In one sense, Puri is synonymous, with Jagannatha and vice versa. For more than a century past, historians, foreign and Indian, have been trying to’ unveil the mystery of the three deities namely, Jagannatha, Balabhadra and Subhadra worshipped in the Puri temple. But the success they have achieved is almost negligible. All the same, the traditional authorities strongly hold that Jagannatha is perhaps as old as human civilization. The antiquity of Jagannatha is so much shrouded in mystery that it may take many more years for scholars to arrive at any definite conclusion. There are a number old works in Sanskrit which sing the glories of Odisha in general and of Puri in particular. A passage is frequently quoted from the Rg Veda and explained in the light of the well-known commentary of Sayana to show that the history of Jagannatha dates back to the age of the Rig Veda itself.
The Puranas (Voluminous works in Sanskrit containing accounts of ancient Indian history, culture, mythology, philosophy, religion, etc.) present elaborate accounts pertaining to the origin of Jagannatha in an atmosphere of mystery and divine inspiration. Prominent among the Puranas are the Skanda Purana, the Brahma Purana and the Narada Purana. Even in the Ramayana and the Mahabharata, there are references to the Shreene of Jagannatha. The Pandavas of the Mahabharata are believed to have come here and offered worship to Jagannatha. ,Some scholars hold that even Jesus Christ and Mohammed, the founders of Christianity and Islam respectively also visited Puri. But the historicity of such a view is yet to be established.
Historically speaking, the antiquity of Jagannatha can be taken to the second century B.C.when Kharavela was the emperor of Kalinga (the ancient name of Odisha). There is the mention of one Jinasana in the historic Hatigumpha inscription of the emperor on the top of Udayagiri hills near Bhubaneswar and though it clearly speaks of a Jaina deity, it is often identified with Jagannatha. But reliable materials in historical form are available from the 9th century A.D. when Sankaracarya visited Puri and founded the Govardhana Matha as the eastern dhama of India.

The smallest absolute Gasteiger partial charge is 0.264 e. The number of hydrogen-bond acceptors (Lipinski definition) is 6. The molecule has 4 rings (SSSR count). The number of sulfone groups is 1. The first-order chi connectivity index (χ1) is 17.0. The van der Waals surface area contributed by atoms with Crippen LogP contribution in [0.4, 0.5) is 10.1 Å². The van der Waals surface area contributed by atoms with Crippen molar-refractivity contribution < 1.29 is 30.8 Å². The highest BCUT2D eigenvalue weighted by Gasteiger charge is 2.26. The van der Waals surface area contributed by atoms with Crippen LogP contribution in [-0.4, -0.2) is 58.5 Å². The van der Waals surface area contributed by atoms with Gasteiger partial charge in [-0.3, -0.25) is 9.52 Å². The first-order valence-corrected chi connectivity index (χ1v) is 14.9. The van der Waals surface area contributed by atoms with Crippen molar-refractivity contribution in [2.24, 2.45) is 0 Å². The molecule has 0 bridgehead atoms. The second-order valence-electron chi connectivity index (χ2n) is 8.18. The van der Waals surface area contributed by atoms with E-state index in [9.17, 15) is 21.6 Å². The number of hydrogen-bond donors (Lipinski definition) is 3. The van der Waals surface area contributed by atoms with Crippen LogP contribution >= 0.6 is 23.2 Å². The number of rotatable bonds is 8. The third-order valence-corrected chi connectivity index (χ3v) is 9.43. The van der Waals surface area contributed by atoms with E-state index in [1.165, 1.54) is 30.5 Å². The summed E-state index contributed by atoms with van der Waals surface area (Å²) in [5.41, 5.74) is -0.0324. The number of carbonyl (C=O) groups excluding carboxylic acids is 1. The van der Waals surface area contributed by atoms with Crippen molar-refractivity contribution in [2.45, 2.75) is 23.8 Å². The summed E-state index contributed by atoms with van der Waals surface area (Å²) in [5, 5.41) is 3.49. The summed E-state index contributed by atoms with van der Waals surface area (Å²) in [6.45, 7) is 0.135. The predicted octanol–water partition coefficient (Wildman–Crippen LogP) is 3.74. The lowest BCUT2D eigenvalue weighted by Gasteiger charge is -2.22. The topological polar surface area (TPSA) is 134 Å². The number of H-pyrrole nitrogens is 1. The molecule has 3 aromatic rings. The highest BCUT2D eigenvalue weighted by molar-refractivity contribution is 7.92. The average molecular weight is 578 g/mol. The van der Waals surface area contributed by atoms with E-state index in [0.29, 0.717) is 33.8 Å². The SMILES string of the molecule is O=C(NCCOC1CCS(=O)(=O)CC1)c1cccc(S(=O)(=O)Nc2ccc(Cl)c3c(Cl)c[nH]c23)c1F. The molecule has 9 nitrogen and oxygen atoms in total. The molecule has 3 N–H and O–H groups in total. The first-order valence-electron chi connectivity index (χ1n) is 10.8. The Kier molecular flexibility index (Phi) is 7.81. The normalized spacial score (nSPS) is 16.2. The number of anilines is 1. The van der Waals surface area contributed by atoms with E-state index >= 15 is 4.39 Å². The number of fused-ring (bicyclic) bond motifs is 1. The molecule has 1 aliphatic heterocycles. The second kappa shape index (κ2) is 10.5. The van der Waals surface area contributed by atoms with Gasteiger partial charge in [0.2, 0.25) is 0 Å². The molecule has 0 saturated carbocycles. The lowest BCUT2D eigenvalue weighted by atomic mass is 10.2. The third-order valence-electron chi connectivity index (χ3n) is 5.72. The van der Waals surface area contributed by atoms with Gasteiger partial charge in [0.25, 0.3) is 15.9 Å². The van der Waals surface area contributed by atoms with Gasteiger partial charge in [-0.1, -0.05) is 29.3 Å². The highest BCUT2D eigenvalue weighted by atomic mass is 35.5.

The place where each one of the four Mathas has been established by Sankara is known by the celebrated name of dhama which literally means, a sacred place. Puri is the dhama of eastern India. It is the traditional belief that a Hindu should visit these four dhamas at least once in his life and the prevailing practice is that, after visiting the other three dhamas, one must visit Puri dhama. The records maintained by the Pandas in the Puri temple contain reliable materials to show that for centuries past, people from the whole of India have been visiting Puri in course of their pilgrimage.
The main temple in Puri is surrounded by about 30 temples, small and big, a list of which may be seen in Chapter 8. They were Put up at different periods of history by different periods. Even to, this day, the pilgrims are generally advised by the Pandas to visit and offer worship in almost all these temples before they are taken to the Jagamohana or the porch to see the presiding deities in the sanctum sanctorum.
Jagannatha is not the only deity worshipped in the temple, though it is known as the ‘Jagannatha Temple’. But along with Jagannatha, two others namely, Balabhadra, and Subhadra are also worshipped here. These three, constitute the basic and fundamental Trinity and are considered to be the forms and manifestations of the omni-present, omni-scient and omni-potent supreme power.Sudarsan who is supposed to be the fourth important divine manifestation is also worshipped with the celebrated trio and these four are known as the Caturdha murti or the four-fold divine images.Besides, Madhava, a replica of Jagannatha, Sridevi and Bhudevi are also installed in the sanctum sanctorum and worshipped.